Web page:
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Opinion: Biden wants to make the US more competitive. His tax hikes will do the opposite


At the core of the $2 trillion package is a paradox: infrastructure projects are designed to make the United States more competitive, but they will be paired with corporate tax increases that will do just the opposite. While rebuilding roads, bridges, and other infrastructure is a laudable goal, funding it with taxes that suppress private investment and damage our global competitiveness undermines that goal.

The Biden plan would raise the corporate tax rate to 28% from 21%. Tax Foundation research found that this 7-point jump would erode America’s current competitive advantage. Increasing the federal corporate tax rate to 28% would raise the US federal-state combined tax rate to 32.3% — that’s higher than every country in the Organisation for Economic Co-operation and Development (OECD), the G7 and all our major trade partners and competitors, including China.

Additionally, we found that the proposed corporate tax increase would reduce after-tax incomes for workers across all income levels; for example, by nearly 1.5% for the bottom 20% of earners. Raising the corporate rate would also reduce long-run economic output by 0.8%, eliminate 159,000 jobs and reduce wages by 0.7%.

And this is just one proposal in the plan that would diminish American investment and result in a more onerous and complicated corporate tax system. President Biden is also proposing a new 15% minimum tax on the book income that large corporations report on their financial statements, which follows a different set of accounting rules than taxable income. He would increase taxes on multinational firms by raising the minimum tax on foreign profits to 21%, modifying it to be calculated on a country-by-country basis, and eliminating the 10% exemption on tangible investment abroad. Plus, his plan would repeal the deduction incentivizing firms to move intellectual property into the United States, though it would provide a tax credit for certain onshoring activity and deny expense deductions on jobs that were offshored.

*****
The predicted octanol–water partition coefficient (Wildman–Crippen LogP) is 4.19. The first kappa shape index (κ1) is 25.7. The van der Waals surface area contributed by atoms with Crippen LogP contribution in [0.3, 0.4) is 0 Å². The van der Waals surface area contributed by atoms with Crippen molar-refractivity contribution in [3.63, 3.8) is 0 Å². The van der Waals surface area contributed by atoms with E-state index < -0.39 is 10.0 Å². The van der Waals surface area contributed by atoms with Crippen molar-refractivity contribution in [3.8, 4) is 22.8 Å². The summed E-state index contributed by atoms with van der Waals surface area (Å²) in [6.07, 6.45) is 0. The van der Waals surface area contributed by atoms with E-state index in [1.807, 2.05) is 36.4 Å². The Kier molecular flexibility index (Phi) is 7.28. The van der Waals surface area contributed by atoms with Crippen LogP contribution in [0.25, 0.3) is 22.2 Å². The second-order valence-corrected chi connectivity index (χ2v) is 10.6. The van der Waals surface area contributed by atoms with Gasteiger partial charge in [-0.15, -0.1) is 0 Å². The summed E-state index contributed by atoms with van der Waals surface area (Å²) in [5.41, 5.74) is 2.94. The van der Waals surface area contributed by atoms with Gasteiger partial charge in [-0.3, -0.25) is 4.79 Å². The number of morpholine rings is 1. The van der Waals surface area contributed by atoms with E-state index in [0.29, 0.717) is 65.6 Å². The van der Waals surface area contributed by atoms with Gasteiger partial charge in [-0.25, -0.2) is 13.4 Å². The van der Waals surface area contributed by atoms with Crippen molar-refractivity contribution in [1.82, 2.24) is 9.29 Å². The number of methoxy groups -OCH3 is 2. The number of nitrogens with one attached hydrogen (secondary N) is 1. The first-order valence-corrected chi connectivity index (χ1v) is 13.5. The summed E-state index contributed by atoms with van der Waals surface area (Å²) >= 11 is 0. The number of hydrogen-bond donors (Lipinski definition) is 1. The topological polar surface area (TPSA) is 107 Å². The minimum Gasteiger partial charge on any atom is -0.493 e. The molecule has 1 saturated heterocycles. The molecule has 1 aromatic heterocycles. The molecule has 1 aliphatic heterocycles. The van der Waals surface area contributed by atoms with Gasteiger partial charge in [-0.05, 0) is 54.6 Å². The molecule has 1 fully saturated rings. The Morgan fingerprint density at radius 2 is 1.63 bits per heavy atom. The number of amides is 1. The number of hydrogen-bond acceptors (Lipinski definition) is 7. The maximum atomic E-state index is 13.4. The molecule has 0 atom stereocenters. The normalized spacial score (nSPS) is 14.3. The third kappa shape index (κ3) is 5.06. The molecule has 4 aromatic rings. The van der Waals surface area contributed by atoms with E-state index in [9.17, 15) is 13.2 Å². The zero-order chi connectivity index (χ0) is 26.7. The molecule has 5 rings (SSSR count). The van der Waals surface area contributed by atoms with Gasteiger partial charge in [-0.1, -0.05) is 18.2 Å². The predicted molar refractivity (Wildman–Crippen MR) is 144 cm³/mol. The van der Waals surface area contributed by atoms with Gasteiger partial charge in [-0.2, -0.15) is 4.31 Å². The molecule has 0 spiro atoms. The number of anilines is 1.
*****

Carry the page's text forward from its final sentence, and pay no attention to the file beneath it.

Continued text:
Changing corporate tax law so drastically in the middle of a pandemic and less than four years after the last major tax overhaul is not wise. Fine-tuning policies over time is common, but these changes will cause more uncertainty and headaches for businesses looking to grow as the economy rebounds, creating more jobs for accountants rather than the jobs we need to rebuild. Changing the already-complex international rules and creating a new tax on corporate book income would complicate the tax code and create a headwind for additional corporate investment.

To fund a large-scale infrastructure package with minimal harm to the economy, policymakers should pursue sources of revenue that are focused on the root of the problem: fixing our infrastructure. Policymakers should consider some potential options that, while not politically popular, just make sense.

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Having the Americans who use the roads pay for the roads is a good place to start. Increasing the gas tax is one way to do this, but cars are changing from being fossil fuel-dependent to energy efficient. Rather than using taxes motor fuel as a proxy for road use, implementing a tax directly on vehicle-miles traveled may be an even better solution that reflects the changing economics of the auto industry. Consumers want cars that are fuel efficient, and communities want reliable roads and bridges. Adopting a vehicle-miles traveled tax captures the lost revenue from gas taxes and would connect the financing of infrastructure to its users. The Biden administration could also consider broader taxes on consumption, such as a carbon tax, to help fund the proposed spending and meet climate and green energy goals.

As President Biden moves forward with his infrastructure plan, he should avoid taxes that make it harder to make things in America.



Source | CNN

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